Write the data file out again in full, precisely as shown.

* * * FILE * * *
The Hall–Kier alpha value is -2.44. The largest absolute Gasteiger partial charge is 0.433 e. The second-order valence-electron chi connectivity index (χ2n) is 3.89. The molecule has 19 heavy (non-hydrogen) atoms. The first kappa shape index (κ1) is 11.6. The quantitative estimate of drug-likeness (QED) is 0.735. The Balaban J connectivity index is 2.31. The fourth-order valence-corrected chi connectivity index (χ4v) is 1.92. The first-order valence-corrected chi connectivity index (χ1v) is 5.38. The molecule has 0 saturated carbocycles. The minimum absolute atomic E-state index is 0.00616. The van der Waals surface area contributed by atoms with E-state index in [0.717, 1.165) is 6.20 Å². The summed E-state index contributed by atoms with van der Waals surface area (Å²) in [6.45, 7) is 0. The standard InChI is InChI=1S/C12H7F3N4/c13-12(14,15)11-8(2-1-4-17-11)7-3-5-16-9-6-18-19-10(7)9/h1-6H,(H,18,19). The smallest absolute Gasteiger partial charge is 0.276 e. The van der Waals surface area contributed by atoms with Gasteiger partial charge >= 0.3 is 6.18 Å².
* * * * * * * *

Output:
The Hall–Kier alpha value is -2.44. The largest absolute Gasteiger partial charge is 0.433 e. The second-order valence-electron chi connectivity index (χ2n) is 3.89. The molecule has 19 heavy (non-hydrogen) atoms. The first kappa shape index (κ1) is 11.6. The quantitative estimate of drug-likeness (QED) is 0.735. The Balaban J connectivity index is 2.31. The fourth-order valence-corrected chi connectivity index (χ4v) is 1.92. The first-order valence-corrected chi connectivity index (χ1v) is 5.38. The molecule has 0 saturated carbocycles. The minimum absolute atomic E-state index is 0.00616. The van der Waals surface area contributed by atoms with E-state index in [0.717, 1.165) is 6.20 Å². The summed E-state index contributed by atoms with van der Waals surface area (Å²) in [6.45, 7) is 0. The standard InChI is InChI=1S/C12H7F3N4/c13-12(14,15)11-8(2-1-4-17-11)7-3-5-16-9-6-18-19-10(7)9/h1-6H,(H,18,19). The smallest absolute Gasteiger partial charge is 0.276 e. The van der Waals surface area contributed by atoms with Gasteiger partial charge >= 0.3 is 6.18 Å².